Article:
Richard: Right. It's crazy. I mean it's challenging. I mean we're really going through the ringer right now in terms of what people might get and what they see. But I reworked the hell out of it and brought up Shawn San Jose, who I loved in the Cal Shakes version, brought Shawn up. So Shawna Cooper directed. It was kind of a little bit of a dream cast. Herbert came back and Kim Scott from the OSF crew and we had a blast. We had a blast for five days at UCLA. It's kind of like ... it was like doing Summer Stock, like what are we doing, how did we get here.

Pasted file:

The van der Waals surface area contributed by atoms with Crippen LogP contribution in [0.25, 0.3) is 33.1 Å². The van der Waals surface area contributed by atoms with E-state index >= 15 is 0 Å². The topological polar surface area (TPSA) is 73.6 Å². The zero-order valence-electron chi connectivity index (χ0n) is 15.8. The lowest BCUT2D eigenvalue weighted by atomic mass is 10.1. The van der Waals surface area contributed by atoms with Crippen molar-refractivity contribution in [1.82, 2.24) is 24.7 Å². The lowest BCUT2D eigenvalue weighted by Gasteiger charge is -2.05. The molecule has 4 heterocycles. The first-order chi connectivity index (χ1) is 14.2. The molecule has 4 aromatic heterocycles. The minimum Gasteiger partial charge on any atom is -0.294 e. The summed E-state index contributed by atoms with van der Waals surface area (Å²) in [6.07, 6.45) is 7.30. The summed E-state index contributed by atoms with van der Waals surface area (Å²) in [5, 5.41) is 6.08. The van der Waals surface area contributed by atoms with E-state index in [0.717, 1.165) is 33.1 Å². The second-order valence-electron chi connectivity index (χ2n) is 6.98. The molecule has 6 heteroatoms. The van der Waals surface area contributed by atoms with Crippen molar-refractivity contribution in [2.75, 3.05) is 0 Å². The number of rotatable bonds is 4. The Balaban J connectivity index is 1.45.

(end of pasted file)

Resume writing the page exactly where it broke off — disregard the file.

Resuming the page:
David: Yeah, this is the play ... the people who are listening, this is the play that sort of touched off the whole HowlRound new crit controversy that Jonathon Moscone and Lily Janeck just did an interview around recently, but it's last year was when Lily's original article happened. One of the reasons Richard, I wanted to actually reach out and talk to you about this was you posted a comment that I'm actually going to move to that article because it wound up on the original article, but about "Yeah, hey, nice you're having that conversation. I did write that play." It occurred to me that we actually hadn't made an invitation for you to talk about the play and what you thought about the conversation, but also what you're up to with the play. Your comment's fantastic, so I'm going to move it and people can catch up to you there, but that must have been a weird experience for you to watch all that go around.